News | May 26, 2021

Fighting fires on the Ghost Fleet

By Senior Airman Sarah Dowe 633rd Air Base Wing Public Affairs

JOINT BASE LANGLEY-EUSTIS, Va. – 80 students from 23 different agencies and support staff from 22 agencies arrived at JBLE-Eustis on May 21, 2021, for ship-based maritime firefighting training.

Maritime vessels require fuel and other combustible materials to operate properly; human error, electrical fault and other factors can lead to a maritime fire at any time.

For first responders, specialized training and preparation are key to readiness in the event of an incident aboard a ship or vessel.

Joint Base Langley-Eustis, Virginia, annually hosts members of the Robert E. Rumens Marine Firefighting Symposium.

The symposium includes six days of classroom instruction, firefighting evolutions and vessel tours where land-based firefighters learn the foundational skills required for marine firefighting.

“The goal is that the students will have an entry-level knowledge base for working a maritime incident,” said Kirk McKinley, Fort Eustis Fire and Emergency Services assistant chief of training. 

The National Defense Reserve Fleet in the James River off JBLE-Eustis, known as the “ghost fleet,” served as the training site for the symposium. The ships are currently inactive and offered a variety of vessels to train on.

“Throughout the week, we utilize both military and civilian ships to help give students the opportunity to work in an actual shipboard environment,” said Tracy Freeman, Virginia Port Authority Marine Incident Response Team and business continuity manager. “The Ghost Fleet gave students the additional experience of understanding the difficulties of mitigating an all-hazards incident, fire, hazmat, personal injury, etc.”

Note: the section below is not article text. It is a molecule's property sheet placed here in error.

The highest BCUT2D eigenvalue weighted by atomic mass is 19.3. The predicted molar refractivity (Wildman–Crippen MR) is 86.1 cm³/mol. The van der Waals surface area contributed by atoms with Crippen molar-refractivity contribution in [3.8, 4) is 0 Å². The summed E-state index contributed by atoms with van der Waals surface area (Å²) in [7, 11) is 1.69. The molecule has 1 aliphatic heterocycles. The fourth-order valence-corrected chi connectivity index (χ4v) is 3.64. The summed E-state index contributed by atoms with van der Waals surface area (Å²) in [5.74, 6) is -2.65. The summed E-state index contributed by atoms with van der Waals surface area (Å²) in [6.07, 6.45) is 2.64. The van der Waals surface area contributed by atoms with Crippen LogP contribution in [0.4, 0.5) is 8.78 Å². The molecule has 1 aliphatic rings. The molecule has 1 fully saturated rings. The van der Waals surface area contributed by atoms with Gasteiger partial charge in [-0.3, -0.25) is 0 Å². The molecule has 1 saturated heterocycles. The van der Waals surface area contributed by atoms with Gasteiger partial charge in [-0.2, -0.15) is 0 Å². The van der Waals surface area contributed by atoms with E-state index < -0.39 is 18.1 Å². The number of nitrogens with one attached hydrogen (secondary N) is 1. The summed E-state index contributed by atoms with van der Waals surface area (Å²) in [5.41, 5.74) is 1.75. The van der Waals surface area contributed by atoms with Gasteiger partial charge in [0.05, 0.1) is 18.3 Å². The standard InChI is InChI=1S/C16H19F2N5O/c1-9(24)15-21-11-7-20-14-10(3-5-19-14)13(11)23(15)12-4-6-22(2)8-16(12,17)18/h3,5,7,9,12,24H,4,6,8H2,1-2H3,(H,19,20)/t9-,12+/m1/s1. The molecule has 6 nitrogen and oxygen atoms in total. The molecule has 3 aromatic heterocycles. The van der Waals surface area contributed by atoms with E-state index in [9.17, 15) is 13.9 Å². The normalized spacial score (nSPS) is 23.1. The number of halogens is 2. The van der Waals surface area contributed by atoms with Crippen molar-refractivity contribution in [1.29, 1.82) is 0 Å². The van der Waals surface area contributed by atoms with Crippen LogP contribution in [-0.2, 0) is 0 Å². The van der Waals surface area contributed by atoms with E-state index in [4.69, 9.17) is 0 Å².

To successfully reach the Ghost Fleet, firefighters loaded necessary gear and equipment onto MIRT and local emergency response vessels along with a U.S. Army Landing Craft Utility for the larger equipment.

“Firefighting on a ship is drastically different than firefighting in a building,” McKinley said. “On a vessel fire, once you go below deck, there are no exits. You must come back out the way you went in.”

Other considerations during a maritime incident include the amount of water added onto the ship. Too much in one area can begin to sink the ship unless dewatering operations have begun. Unlike a building, smoke and heat remain trapped in spaces because cutting holes in walls or ceilings is not an option.

Throughout the training, firefighters honed their skills and learned to recognize the differences when approached with a vessel fire. According to Freeman, this training is a stepping stone for firefighters to learn the basics of maritime firefighting, as well as expand their knowledge and preparation to respond to future incidents.

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